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The House of Lords [UK] was split on 07/18/14 over whether to back assisted dying, as supporters argued it would end the excruciating suffering of the terminally ill and opponents warned it was “a whisker away” from euthanasia.

The assisted dying bill, proposed by the former lord chancellor Charles Falconer, would allow doctors to prescribe a lethal dose to patients judged to have less than six months to live. By the end of an emotionally fraught 10-hour debate, about 65 peers had spoken in favour of the legislation and 62 against. There was no consensus among the professions, with doctors, senior lawyers, police chiefs, politicians and the clergy speaking on each side.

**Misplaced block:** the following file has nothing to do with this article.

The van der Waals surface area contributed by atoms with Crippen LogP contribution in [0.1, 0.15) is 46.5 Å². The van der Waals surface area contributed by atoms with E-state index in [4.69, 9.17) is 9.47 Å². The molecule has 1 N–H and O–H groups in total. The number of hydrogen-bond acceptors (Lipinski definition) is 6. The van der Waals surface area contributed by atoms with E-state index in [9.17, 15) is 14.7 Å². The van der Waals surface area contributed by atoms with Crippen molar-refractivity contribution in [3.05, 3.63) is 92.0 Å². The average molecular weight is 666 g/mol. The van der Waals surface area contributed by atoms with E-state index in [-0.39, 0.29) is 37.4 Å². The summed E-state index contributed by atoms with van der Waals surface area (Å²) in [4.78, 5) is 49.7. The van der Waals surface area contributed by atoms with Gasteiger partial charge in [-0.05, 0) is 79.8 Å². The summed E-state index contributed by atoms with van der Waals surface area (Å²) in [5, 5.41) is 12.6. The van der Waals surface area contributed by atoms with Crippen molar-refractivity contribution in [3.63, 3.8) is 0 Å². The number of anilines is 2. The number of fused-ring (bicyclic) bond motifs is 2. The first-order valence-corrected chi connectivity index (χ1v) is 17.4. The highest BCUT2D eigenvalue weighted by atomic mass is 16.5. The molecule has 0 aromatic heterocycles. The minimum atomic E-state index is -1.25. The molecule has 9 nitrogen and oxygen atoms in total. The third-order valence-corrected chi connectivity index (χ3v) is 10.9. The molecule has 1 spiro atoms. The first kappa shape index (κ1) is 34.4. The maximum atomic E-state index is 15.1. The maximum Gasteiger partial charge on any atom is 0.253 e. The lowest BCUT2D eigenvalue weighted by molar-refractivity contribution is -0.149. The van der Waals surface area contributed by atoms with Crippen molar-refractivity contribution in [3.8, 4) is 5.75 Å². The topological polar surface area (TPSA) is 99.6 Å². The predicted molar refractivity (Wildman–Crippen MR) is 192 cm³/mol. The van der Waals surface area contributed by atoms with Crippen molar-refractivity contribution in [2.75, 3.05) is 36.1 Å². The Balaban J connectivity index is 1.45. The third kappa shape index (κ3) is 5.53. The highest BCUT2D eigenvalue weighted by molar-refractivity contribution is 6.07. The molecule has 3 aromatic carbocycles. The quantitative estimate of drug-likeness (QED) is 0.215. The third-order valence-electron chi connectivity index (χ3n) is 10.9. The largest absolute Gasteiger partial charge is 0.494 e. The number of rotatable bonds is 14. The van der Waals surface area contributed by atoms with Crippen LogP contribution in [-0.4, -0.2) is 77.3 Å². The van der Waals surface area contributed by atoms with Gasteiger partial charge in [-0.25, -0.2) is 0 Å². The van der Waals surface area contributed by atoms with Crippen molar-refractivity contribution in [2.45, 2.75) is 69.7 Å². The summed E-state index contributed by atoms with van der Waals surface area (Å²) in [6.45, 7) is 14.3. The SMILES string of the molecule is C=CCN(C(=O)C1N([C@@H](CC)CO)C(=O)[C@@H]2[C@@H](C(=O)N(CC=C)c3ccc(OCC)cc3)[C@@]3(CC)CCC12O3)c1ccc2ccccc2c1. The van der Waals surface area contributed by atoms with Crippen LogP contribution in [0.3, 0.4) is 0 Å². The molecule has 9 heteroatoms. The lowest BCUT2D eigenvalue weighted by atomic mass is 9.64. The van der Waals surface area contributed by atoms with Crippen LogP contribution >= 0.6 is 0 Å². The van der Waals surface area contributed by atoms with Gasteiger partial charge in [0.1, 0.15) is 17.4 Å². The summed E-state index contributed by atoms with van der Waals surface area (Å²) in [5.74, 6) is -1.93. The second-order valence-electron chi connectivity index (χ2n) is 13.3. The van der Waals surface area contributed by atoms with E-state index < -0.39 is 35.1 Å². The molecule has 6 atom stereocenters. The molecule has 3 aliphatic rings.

Many warned it would lead to pressure on disabled people not to be a “burden” on relatives. Grey-Thompson questioned whether it would lead to Dignitas-style clinics in Britain and argued it would not provide people with a “Hollywood death”. A few even made comparisons with the mass euthanasia undertaken by the Nazis.

With the House so evenly divided, the peers nodded Falconer’s bill through to its next stage in parliament for further debate. It is unlikely to make it into law because of a lack of time, but David Cameron, while “unconvinced” of the arguments, has said he is open to a similar debate in the Commons.

The House of Lords cannot pass laws; only the House of Commons can do that. The present government seems opposed to this law reform, thus not likely to grant time in the Commons. This parliament has been debating this issue on and off since l936 !

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